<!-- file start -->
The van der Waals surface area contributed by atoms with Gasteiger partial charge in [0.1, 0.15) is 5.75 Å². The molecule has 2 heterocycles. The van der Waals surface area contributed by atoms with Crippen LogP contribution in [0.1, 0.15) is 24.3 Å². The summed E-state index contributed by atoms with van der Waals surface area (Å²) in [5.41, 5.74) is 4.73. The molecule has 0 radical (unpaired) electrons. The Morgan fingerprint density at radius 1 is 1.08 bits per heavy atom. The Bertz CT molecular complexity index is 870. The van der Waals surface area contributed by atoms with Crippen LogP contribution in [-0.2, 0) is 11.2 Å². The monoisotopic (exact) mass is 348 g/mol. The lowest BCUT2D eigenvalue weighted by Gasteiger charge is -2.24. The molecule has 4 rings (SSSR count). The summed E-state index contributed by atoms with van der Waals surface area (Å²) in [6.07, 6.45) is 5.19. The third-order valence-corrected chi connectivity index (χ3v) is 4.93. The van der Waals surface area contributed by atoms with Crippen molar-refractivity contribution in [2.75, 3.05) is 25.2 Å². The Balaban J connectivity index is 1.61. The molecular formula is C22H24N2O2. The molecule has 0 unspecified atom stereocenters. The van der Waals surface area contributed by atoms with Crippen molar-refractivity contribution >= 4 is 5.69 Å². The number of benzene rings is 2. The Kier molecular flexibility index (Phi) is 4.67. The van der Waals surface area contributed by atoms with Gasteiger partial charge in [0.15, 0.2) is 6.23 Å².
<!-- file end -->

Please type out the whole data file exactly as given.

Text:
The van der Waals surface area contributed by atoms with Gasteiger partial charge in [0.1, 0.15) is 5.75 Å². The molecule has 2 heterocycles. The van der Waals surface area contributed by atoms with Crippen LogP contribution in [0.1, 0.15) is 24.3 Å². The summed E-state index contributed by atoms with van der Waals surface area (Å²) in [5.41, 5.74) is 4.73. The molecule has 0 radical (unpaired) electrons. The Morgan fingerprint density at radius 1 is 1.08 bits per heavy atom. The Bertz CT molecular complexity index is 870. The van der Waals surface area contributed by atoms with Crippen LogP contribution in [-0.2, 0) is 11.2 Å². The monoisotopic (exact) mass is 348 g/mol. The lowest BCUT2D eigenvalue weighted by Gasteiger charge is -2.24. The molecule has 4 rings (SSSR count). The summed E-state index contributed by atoms with van der Waals surface area (Å²) in [6.07, 6.45) is 5.19. The third-order valence-corrected chi connectivity index (χ3v) is 4.93. The van der Waals surface area contributed by atoms with Crippen molar-refractivity contribution in [2.75, 3.05) is 25.2 Å². The Balaban J connectivity index is 1.61. The molecular formula is C22H24N2O2. The molecule has 0 unspecified atom stereocenters. The van der Waals surface area contributed by atoms with Crippen molar-refractivity contribution >= 4 is 5.69 Å². The number of benzene rings is 2. The Kier molecular flexibility index (Phi) is 4.67. The van der Waals surface area contributed by atoms with Gasteiger partial charge in [0.15, 0.2) is 6.23 Å².